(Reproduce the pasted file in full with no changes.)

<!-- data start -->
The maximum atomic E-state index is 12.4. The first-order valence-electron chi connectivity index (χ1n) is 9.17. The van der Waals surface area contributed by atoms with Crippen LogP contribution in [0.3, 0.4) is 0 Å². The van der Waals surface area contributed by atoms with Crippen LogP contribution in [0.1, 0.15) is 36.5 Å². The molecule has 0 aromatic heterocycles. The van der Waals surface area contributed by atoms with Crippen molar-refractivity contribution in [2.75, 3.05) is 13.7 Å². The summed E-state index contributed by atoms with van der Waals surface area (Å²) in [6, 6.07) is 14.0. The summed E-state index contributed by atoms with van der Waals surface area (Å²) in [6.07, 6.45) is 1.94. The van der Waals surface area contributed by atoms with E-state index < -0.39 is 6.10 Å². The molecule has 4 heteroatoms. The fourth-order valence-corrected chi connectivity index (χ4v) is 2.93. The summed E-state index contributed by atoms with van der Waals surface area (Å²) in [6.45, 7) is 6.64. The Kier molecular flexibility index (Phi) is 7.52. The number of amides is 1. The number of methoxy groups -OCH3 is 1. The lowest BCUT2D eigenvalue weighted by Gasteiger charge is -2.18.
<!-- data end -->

The maximum atomic E-state index is 12.4. The first-order valence-electron chi connectivity index (χ1n) is 9.17. The van der Waals surface area contributed by atoms with Crippen LogP contribution in [0.3, 0.4) is 0 Å². The van der Waals surface area contributed by atoms with Crippen LogP contribution in [0.1, 0.15) is 36.5 Å². The molecule has 0 aromatic heterocycles. The van der Waals surface area contributed by atoms with Crippen molar-refractivity contribution in [2.75, 3.05) is 13.7 Å². The summed E-state index contributed by atoms with van der Waals surface area (Å²) in [6, 6.07) is 14.0. The summed E-state index contributed by atoms with van der Waals surface area (Å²) in [6.07, 6.45) is 1.94. The van der Waals surface area contributed by atoms with E-state index < -0.39 is 6.10 Å². The molecule has 4 heteroatoms. The fourth-order valence-corrected chi connectivity index (χ4v) is 2.93. The summed E-state index contributed by atoms with van der Waals surface area (Å²) in [6.45, 7) is 6.64. The Kier molecular flexibility index (Phi) is 7.52. The number of amides is 1. The number of methoxy groups -OCH3 is 1. The lowest BCUT2D eigenvalue weighted by Gasteiger charge is -2.18.